“Unless you are a retiree who wants to go through 212 pages of [a] contract and then compare them, you’re not going to know,” he said.

Asked about the incorrect information contained in the guide, a de Blasio spokesperson said, “This plan will provide better benefits for retirees while ensuring the long term stability of the system. We will continue to keep retirees updated.”

The spokesperson declined to answer New York Focus’ questions on what efforts the city had made to inform retirees of the errors.

In a court filing on Tuesday, lawyers for the city acknowledged inaccuracies in the enrollment guide and said that “changes will be made.” But it resisted the call to mail out new enrollment guides, saying that sending out a new version “would be expensive and complex.”

The lawyers cited a “global paper supply shortage” as a reason it would be difficult to mail replacement guides, writing that it would be “impossible” to fulfil an order of such size before February 2022, and estimating the cost at $825,000.

Instead, the lawyers said that the city would make the updated guide available on the Office of Labor Relations’ website and would mail an updated enrollment guide to any retiree who requests one. 

As of Thursday, the version of the guide on the Office of Labor Relations website had not been corrected.

Marianna Pizzitola, president of the NYC Organization of Public Service Retirees, said that the city’s solution of updating the website is insufficient. “You can’t expect people in their 80s, 90s, or 100s to be going to the Office of Labor Relations website,” she said.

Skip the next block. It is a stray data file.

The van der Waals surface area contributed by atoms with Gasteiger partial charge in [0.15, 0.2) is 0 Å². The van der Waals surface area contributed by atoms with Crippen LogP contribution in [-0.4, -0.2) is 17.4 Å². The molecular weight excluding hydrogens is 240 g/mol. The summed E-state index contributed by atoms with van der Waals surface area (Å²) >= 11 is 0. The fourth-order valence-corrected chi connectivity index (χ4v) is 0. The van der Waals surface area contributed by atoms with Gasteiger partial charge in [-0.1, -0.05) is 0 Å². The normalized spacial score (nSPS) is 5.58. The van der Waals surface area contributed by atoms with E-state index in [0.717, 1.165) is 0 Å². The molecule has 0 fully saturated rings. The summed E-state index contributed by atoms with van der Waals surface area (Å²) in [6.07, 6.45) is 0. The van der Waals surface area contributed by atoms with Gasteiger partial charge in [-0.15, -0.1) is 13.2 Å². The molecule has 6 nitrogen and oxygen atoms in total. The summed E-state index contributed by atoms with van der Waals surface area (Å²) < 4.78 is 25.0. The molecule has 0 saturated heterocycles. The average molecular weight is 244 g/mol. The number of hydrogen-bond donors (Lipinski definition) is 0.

Implementation of the plan has been on hold since New York civil court Judge Lyle Frank issued a temporary injunction blocking it on October 22. But Judge Frank could lift the injunction as soon as this week—and seemed to be considering doing so during a hearing on Wednesday. 

Frank is expected to rule within the next several days on whether to permit the city to implement the plan on February 1, 2022, the date requested by the city's lawyers. He seemed favorable to many of the city’s arguments, saying at one point that the implementation plan was “starting to sound pretty rational” to him, and floated the possibility of a “tentative approval’ of the plan.

Frank did express some reservations, saying that his “biggest concern” is whether the city has made clear to retirees which health care providers will be included in the plan. 

Many retirees have given testimony at hearings or submitted affidavits saying that their doctors have told them that they will not be participating in the plan, or are unaware of it. 

At the hearing, the city’s lawyers claimed that many doctors who are contractually obligated to take the plan are unaware of that obligation. Retirees should not necessarily take doctors who say they will not be participating at their word, they argued.